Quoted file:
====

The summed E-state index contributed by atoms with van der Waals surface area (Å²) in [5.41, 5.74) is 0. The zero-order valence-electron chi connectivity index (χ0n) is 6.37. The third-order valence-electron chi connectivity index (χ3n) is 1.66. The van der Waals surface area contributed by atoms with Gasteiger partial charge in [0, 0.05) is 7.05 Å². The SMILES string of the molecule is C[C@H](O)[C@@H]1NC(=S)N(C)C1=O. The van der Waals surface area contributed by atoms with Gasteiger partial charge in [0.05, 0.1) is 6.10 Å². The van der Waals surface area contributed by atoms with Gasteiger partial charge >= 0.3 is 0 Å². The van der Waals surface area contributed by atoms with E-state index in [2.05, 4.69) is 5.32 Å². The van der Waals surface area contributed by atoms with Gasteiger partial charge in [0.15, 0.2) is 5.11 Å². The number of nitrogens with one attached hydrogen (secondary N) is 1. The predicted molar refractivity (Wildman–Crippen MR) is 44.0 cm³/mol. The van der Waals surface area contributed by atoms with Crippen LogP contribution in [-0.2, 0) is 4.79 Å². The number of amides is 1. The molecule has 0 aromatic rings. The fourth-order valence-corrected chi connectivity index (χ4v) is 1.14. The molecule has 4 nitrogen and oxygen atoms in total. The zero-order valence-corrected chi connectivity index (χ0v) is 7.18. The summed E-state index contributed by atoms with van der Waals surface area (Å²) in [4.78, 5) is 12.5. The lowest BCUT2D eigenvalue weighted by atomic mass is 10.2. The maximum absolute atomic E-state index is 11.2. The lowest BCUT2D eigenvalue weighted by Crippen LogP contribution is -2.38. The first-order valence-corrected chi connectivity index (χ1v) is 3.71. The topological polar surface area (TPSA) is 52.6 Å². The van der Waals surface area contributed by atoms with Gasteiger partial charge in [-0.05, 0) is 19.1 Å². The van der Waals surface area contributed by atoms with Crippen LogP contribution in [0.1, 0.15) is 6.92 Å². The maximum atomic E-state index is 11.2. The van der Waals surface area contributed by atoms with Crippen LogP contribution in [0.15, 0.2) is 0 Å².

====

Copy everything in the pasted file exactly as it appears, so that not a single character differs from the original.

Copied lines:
The summed E-state index contributed by atoms with van der Waals surface area (Å²) in [5.41, 5.74) is 0. The zero-order valence-electron chi connectivity index (χ0n) is 6.37. The third-order valence-electron chi connectivity index (χ3n) is 1.66. The van der Waals surface area contributed by atoms with Gasteiger partial charge in [0, 0.05) is 7.05 Å². The SMILES string of the molecule is C[C@H](O)[C@@H]1NC(=S)N(C)C1=O. The van der Waals surface area contributed by atoms with Gasteiger partial charge in [0.05, 0.1) is 6.10 Å². The van der Waals surface area contributed by atoms with Gasteiger partial charge >= 0.3 is 0 Å². The van der Waals surface area contributed by atoms with E-state index in [2.05, 4.69) is 5.32 Å². The van der Waals surface area contributed by atoms with Gasteiger partial charge in [0.15, 0.2) is 5.11 Å². The number of nitrogens with one attached hydrogen (secondary N) is 1. The predicted molar refractivity (Wildman–Crippen MR) is 44.0 cm³/mol. The van der Waals surface area contributed by atoms with Crippen LogP contribution in [-0.2, 0) is 4.79 Å². The number of amides is 1. The molecule has 0 aromatic rings. The fourth-order valence-corrected chi connectivity index (χ4v) is 1.14. The molecule has 4 nitrogen and oxygen atoms in total. The zero-order valence-corrected chi connectivity index (χ0v) is 7.18. The summed E-state index contributed by atoms with van der Waals surface area (Å²) in [4.78, 5) is 12.5. The lowest BCUT2D eigenvalue weighted by atomic mass is 10.2. The maximum absolute atomic E-state index is 11.2. The lowest BCUT2D eigenvalue weighted by Crippen LogP contribution is -2.38. The first-order valence-corrected chi connectivity index (χ1v) is 3.71. The topological polar surface area (TPSA) is 52.6 Å². The van der Waals surface area contributed by atoms with Gasteiger partial charge in [-0.05, 0) is 19.1 Å². The van der Waals surface area contributed by atoms with Crippen LogP contribution in [0.1, 0.15) is 6.92 Å². The maximum atomic E-state index is 11.2. The van der Waals surface area contributed by atoms with Crippen LogP contribution in [0.15, 0.2) is 0 Å².